Among the very first things we look at in designing a yacht is dinghy storage, launching, and retrieval. This design aspect is as fundamental to successful cruising as anything else aboard. We have had a simple and reliable system since the first FPB first launched seven years ago, modified only recently by the advent of deck winches that power out as well as in. With booms easily controlled by permanent guys, locked off with rope clutches if required, and the dink stowed at deck level, the process is easy enough to get into and out of the water that we usually stow it aboard each evening.
As simple as this is, we still consider this to be potentially the most dangerous job on board.
With the Wicked FPB we have refined the dinghy process to make it significantly easier and more controlled.
Let’s walk through the process. We’ll bring the dinghy back aboard as this is somewhat more difficult than launching. Step one is to grab the always attached lifting bridle with the boathook, snap on the halyard shackle from the three-to-one tackle, and put the halyard tail on the electric self-tailing winch. As the dinghy is lifted, its weight naturally heels the mother ship and the boom runs out automatically, until the afterguy stops its travel at a pre-marked position.
Hoist the dinghy until it is high enough to clear the deck edge. Notice the life line section has been removed (remove two pelican hooks and remove one stanchion). Keeping the dinghy low like this, rather than lifting it over the life lines, opens up a series of new possibilities.
Next, we take the dinghy bow line through a snatch block on deck to one of the electric winches (there are six aboard). The remote control has buttons for these winches, and pushing the bow line winch pulls the dinghy and boom across the boat.
One of the keys to the process is the dinghy rotating around this after life line brace. As the winch pulls the dink and boom across the boat, the angle is constantly opening up around the turning stanchion.
The dinghy is now far enough onto the after deck that the pick point of the halyard is over the centerline of the storage chocks.
The dinghy is now trapped between the engine room air intake/BBQ structure (adjacent the steps to the boarding platform) and the life line system after brace.
If the boat rolls, the dinghy cannot travel to starboard as the bow line is locked off with the deck winch. If the boat rolls to port, the dinghy cannot go more than a short distance before the outboard motor catches on the rub rail.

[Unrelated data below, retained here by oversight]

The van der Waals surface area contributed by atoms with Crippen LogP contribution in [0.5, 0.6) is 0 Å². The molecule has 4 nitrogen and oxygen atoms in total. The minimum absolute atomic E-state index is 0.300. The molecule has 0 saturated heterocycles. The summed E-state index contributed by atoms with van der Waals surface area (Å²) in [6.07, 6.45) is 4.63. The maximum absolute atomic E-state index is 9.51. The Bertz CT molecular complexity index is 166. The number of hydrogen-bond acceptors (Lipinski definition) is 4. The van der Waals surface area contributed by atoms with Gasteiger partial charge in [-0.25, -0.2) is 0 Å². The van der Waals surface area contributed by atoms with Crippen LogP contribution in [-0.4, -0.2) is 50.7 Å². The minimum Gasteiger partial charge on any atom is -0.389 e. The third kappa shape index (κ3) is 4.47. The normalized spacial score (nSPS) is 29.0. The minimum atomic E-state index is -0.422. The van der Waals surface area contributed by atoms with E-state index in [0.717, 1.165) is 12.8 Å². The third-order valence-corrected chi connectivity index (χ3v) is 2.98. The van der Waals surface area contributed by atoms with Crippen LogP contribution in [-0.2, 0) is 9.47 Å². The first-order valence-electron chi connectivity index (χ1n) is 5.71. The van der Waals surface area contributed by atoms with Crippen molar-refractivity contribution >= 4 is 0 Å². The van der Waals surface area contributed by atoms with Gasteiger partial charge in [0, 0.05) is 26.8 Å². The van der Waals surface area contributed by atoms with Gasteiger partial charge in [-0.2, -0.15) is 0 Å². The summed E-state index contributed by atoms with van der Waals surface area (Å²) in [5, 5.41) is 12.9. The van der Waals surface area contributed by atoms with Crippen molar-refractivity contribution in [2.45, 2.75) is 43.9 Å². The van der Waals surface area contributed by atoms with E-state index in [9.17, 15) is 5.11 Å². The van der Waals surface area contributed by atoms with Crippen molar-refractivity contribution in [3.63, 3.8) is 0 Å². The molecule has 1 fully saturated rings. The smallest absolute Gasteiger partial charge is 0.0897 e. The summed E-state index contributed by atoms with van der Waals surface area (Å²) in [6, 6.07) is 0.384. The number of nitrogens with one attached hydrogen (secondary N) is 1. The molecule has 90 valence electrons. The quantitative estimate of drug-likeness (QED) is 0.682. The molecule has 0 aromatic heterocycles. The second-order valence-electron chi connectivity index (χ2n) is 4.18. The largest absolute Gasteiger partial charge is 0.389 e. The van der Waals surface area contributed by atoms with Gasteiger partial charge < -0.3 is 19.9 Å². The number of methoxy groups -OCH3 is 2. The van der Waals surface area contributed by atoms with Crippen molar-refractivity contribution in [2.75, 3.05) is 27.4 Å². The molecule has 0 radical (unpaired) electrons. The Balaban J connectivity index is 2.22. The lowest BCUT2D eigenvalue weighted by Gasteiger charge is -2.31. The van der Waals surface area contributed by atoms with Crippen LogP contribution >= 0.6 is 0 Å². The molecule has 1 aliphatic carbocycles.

Prior to removing the bow line from the winch, the afterguy on the boom is snugged down in its rope clutch. When the bow line is removed from the winch prior to rotating the dinghy and dropping it into its chocks, the afterguy keeps the boom from significant movement.
Release the dinghy bow line from the winch, rotate it in line with the chocks, and lower.
Tie off a few pre-rigged lashings, and you are ready to go to sea. On Wind Horse, this entire process would take two of us five minutes. With the Wicked new FPB we expect this to be even quicker. Wickedly simple, right?
It is, in calm conditions. But what happens when you have to get the dinghy back aboard and the mother ship is bouncing around? You know that this is going to happen in the dark, with a rising gale threatening what was once a safe anchorage.
Rather than a calm, stable platform, we now have a rolling deck with a 900 pound/400kg dinghy hanging from a pivoting boom. This is the scenario that all serious cruising yachts are going to face sooner or later. Your choices are stark: put to sea towing the dinghy and probably lose it, wait out the onshore gale while anchored and perhaps end up on the beach, try to get the dinghy out of the water and back on deck, or cut the dinghy free and then exit.
Boom control with those permanently rigged fore and afterguys, plus the new retrieval procedure that traps the dinghy to minimize its movement, greatly expand the conditions in which the dinghy can be controlled and brought aboard.
But much more importantly, the ease of launch and retrieval means there is no reason to leave the dink in the water in exposed anchorages. Bringing it aboard every evening is a snap. In which case, with the dinghy secured on deck, should a swell begin to sweep into the anchorage there is no hesitation in getting underway, to the security of deep water and the open sea.